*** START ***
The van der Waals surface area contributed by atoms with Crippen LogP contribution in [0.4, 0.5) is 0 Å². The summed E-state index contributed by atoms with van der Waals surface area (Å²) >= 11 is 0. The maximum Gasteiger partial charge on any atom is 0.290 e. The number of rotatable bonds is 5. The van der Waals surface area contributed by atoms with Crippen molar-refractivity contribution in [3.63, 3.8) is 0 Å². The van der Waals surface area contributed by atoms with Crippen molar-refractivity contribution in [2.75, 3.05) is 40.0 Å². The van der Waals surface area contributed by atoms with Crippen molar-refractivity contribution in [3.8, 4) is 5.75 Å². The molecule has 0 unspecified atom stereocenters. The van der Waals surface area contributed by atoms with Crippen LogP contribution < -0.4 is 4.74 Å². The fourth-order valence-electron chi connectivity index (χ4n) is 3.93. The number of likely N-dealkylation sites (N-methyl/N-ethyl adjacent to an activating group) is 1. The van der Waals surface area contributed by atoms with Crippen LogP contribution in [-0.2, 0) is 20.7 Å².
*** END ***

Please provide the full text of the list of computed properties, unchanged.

The van der Waals surface area contributed by atoms with Crippen LogP contribution in [0.4, 0.5) is 0 Å². The summed E-state index contributed by atoms with van der Waals surface area (Å²) >= 11 is 0. The maximum Gasteiger partial charge on any atom is 0.290 e. The number of rotatable bonds is 5. The van der Waals surface area contributed by atoms with Crippen molar-refractivity contribution in [3.63, 3.8) is 0 Å². The van der Waals surface area contributed by atoms with Crippen molar-refractivity contribution in [2.75, 3.05) is 40.0 Å². The van der Waals surface area contributed by atoms with Crippen molar-refractivity contribution in [3.8, 4) is 5.75 Å². The molecule has 0 unspecified atom stereocenters. The van der Waals surface area contributed by atoms with Crippen LogP contribution < -0.4 is 4.74 Å². The fourth-order valence-electron chi connectivity index (χ4n) is 3.93. The number of likely N-dealkylation sites (N-methyl/N-ethyl adjacent to an activating group) is 1. The van der Waals surface area contributed by atoms with Crippen LogP contribution in [-0.2, 0) is 20.7 Å².